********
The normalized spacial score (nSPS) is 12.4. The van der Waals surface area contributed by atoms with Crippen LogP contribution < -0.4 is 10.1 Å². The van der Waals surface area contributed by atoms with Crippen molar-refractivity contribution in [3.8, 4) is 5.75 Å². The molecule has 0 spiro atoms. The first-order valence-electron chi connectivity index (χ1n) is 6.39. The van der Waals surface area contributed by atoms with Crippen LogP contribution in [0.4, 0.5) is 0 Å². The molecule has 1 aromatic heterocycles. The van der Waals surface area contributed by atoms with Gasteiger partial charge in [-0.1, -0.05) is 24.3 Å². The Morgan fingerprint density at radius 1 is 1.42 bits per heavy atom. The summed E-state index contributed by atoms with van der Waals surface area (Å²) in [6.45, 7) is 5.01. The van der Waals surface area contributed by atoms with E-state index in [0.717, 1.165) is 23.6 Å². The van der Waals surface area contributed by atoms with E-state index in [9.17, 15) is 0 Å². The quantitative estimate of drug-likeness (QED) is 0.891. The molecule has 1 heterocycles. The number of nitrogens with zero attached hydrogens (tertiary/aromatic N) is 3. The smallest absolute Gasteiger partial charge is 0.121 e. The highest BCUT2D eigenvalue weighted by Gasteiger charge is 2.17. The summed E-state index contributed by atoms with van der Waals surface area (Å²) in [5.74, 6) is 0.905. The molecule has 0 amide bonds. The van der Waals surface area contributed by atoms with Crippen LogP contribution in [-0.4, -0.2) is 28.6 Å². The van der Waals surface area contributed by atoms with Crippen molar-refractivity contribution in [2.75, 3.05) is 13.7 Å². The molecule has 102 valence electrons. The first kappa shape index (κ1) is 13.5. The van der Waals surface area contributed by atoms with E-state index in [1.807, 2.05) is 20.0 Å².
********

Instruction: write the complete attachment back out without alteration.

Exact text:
The normalized spacial score (nSPS) is 12.4. The van der Waals surface area contributed by atoms with Crippen LogP contribution < -0.4 is 10.1 Å². The van der Waals surface area contributed by atoms with Crippen molar-refractivity contribution in [3.8, 4) is 5.75 Å². The molecule has 0 spiro atoms. The first-order valence-electron chi connectivity index (χ1n) is 6.39. The van der Waals surface area contributed by atoms with Crippen LogP contribution in [0.4, 0.5) is 0 Å². The molecule has 1 aromatic heterocycles. The van der Waals surface area contributed by atoms with Gasteiger partial charge in [-0.1, -0.05) is 24.3 Å². The Morgan fingerprint density at radius 1 is 1.42 bits per heavy atom. The summed E-state index contributed by atoms with van der Waals surface area (Å²) in [6.45, 7) is 5.01. The van der Waals surface area contributed by atoms with E-state index in [0.717, 1.165) is 23.6 Å². The van der Waals surface area contributed by atoms with E-state index in [9.17, 15) is 0 Å². The quantitative estimate of drug-likeness (QED) is 0.891. The molecule has 1 heterocycles. The number of nitrogens with zero attached hydrogens (tertiary/aromatic N) is 3. The smallest absolute Gasteiger partial charge is 0.121 e. The highest BCUT2D eigenvalue weighted by Gasteiger charge is 2.17. The summed E-state index contributed by atoms with van der Waals surface area (Å²) in [5.74, 6) is 0.905. The molecule has 0 amide bonds. The van der Waals surface area contributed by atoms with Crippen LogP contribution in [-0.4, -0.2) is 28.6 Å². The van der Waals surface area contributed by atoms with Crippen molar-refractivity contribution in [2.75, 3.05) is 13.7 Å². The molecule has 102 valence electrons. The first kappa shape index (κ1) is 13.5. The van der Waals surface area contributed by atoms with E-state index in [1.807, 2.05) is 20.0 Å².